In terms of mutual fish demand of seals and fishers, the scientists found an overlap of about 10 %. The fish species that were of commercial interest by humans and nutritious interest by the seals include for example (Filet-o-Fish-) Hoki, Barracouda, Jack Mackerel and species of Warehou. Thus, species wise, the fur seals compete only for a small proportion of the total prey. Yet, it remains unclear to which extend these species contribute to the seals diet, since the applied method doesn’t allow any quantitative assessment on the biomass contribution of the different fish species.

In conclusion, it seems that the claims of the fishermen have some basis, but without any quantitative assessment, it would be too soon to state the reason for economic damages in fisheries in increasing seal populations. Additionally, most of the commercially relevant species found in the scats are ranked as ‘worst choice’ fish in Forest&Bird’s “Best Fish Guide 2017“. The main reason why they are listed in this category is the overfishing of stocks and the lack of accurate monitoring of fish population sizes.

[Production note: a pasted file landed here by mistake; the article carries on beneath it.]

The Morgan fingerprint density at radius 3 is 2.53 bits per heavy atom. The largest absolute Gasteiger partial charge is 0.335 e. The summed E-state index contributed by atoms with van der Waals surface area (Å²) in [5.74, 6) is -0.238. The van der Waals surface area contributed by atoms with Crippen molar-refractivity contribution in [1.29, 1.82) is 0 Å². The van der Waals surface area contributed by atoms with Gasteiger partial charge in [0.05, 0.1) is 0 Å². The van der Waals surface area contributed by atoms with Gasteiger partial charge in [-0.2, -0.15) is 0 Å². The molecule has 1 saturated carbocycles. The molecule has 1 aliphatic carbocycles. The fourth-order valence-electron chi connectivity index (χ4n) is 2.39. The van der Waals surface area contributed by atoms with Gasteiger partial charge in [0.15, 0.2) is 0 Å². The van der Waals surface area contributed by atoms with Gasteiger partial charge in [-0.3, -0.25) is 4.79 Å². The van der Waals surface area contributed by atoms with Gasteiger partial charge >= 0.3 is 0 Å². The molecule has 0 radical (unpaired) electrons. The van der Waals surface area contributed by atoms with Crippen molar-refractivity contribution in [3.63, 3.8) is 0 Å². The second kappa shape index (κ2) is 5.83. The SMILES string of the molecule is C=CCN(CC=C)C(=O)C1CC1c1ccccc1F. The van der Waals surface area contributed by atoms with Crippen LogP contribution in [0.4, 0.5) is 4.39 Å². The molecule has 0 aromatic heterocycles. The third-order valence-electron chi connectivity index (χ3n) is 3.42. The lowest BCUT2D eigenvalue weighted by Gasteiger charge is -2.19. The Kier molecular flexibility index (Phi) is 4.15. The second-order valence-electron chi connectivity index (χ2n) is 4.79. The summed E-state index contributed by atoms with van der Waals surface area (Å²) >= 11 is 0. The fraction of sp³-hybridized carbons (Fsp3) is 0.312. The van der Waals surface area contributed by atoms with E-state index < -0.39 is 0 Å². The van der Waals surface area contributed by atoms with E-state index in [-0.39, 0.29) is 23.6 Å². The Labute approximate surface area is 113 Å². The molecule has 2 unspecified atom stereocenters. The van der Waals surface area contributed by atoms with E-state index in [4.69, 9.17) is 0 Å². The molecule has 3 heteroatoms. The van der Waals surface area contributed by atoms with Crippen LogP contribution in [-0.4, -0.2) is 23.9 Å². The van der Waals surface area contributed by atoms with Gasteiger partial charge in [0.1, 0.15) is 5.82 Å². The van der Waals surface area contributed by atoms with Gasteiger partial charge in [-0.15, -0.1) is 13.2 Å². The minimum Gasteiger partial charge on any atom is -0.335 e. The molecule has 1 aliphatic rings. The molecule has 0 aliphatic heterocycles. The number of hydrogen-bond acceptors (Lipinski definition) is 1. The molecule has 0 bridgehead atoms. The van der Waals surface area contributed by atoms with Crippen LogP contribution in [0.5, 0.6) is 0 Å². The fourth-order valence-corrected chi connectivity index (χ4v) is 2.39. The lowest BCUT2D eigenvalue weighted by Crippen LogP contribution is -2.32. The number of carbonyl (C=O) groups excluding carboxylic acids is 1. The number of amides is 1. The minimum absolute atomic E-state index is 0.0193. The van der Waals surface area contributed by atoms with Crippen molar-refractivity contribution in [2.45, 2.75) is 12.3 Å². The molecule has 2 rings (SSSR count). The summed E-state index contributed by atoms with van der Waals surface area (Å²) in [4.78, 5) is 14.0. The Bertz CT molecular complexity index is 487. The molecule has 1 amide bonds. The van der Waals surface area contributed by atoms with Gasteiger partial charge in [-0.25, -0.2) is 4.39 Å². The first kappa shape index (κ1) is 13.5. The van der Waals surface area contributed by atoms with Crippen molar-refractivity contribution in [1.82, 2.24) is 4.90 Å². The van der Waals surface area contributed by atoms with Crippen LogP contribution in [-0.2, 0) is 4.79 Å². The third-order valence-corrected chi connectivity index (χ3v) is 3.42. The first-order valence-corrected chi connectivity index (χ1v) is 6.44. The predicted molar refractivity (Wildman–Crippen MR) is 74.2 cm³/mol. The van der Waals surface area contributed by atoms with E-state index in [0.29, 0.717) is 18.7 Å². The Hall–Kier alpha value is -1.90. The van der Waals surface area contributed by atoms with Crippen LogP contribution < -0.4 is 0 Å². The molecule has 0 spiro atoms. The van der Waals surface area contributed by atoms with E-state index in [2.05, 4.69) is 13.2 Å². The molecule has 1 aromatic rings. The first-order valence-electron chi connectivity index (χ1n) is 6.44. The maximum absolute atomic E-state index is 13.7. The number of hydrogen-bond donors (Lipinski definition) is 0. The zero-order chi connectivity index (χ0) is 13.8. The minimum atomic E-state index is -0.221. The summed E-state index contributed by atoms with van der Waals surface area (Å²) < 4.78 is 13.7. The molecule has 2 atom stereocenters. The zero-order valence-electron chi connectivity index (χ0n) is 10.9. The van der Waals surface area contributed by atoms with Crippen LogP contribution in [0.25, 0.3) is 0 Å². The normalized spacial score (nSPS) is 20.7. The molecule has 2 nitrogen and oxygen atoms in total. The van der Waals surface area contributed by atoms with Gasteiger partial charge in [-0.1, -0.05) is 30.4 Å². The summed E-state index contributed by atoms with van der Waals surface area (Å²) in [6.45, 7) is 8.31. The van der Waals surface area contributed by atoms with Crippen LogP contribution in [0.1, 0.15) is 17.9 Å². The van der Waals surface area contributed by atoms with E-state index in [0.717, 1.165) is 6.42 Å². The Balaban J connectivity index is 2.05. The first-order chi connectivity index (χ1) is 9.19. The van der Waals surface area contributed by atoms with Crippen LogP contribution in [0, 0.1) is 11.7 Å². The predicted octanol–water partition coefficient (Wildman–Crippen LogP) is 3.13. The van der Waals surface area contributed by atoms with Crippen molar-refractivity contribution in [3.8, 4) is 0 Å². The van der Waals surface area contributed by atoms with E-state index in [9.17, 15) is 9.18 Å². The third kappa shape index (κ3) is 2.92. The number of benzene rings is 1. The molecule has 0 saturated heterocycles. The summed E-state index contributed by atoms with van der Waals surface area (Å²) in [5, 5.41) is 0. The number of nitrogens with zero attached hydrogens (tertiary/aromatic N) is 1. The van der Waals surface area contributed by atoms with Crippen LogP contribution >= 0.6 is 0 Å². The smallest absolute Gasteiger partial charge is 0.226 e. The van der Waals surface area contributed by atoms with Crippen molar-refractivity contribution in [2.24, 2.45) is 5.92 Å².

Fishermen demanding seal management should make sure that the economic damage they complain about is not self-made. With more investments in fish population surveys and catching quotes on the survey results sustainable fish harvesting could be accomplished. This at the same time would bring more clearance in the discussion of seal management since. It would ensure that the fishermen are fishing along the recovery potential of stocks and ongoing decreases in catch sizes and economic damages would be caused by other influencers.

Studies from Australia state that little penguins (Eudyptula minor) contribute significantly to seal diet and that colonies of these birds perished when seals started to breed at the same spots . Sharks are globally declining due to overfishing in our oceans and little penguins in New Zealand already experience pressure by introduced predators from land, meaning increased predation in the sea could potentially become a serious threat. This implies that with further growing population sizes of seals, we have to completely understand the role these top predators play and, if necessary, how seal management schemes for the future will look like.

The author Dominik Schwab is a postgraduate student in the Master of International Nature Conservation taught jointly at Lincoln University and University of Göttingen. He wrote this article as part of his assessment for ECOL 608 Research Methods in Ecology.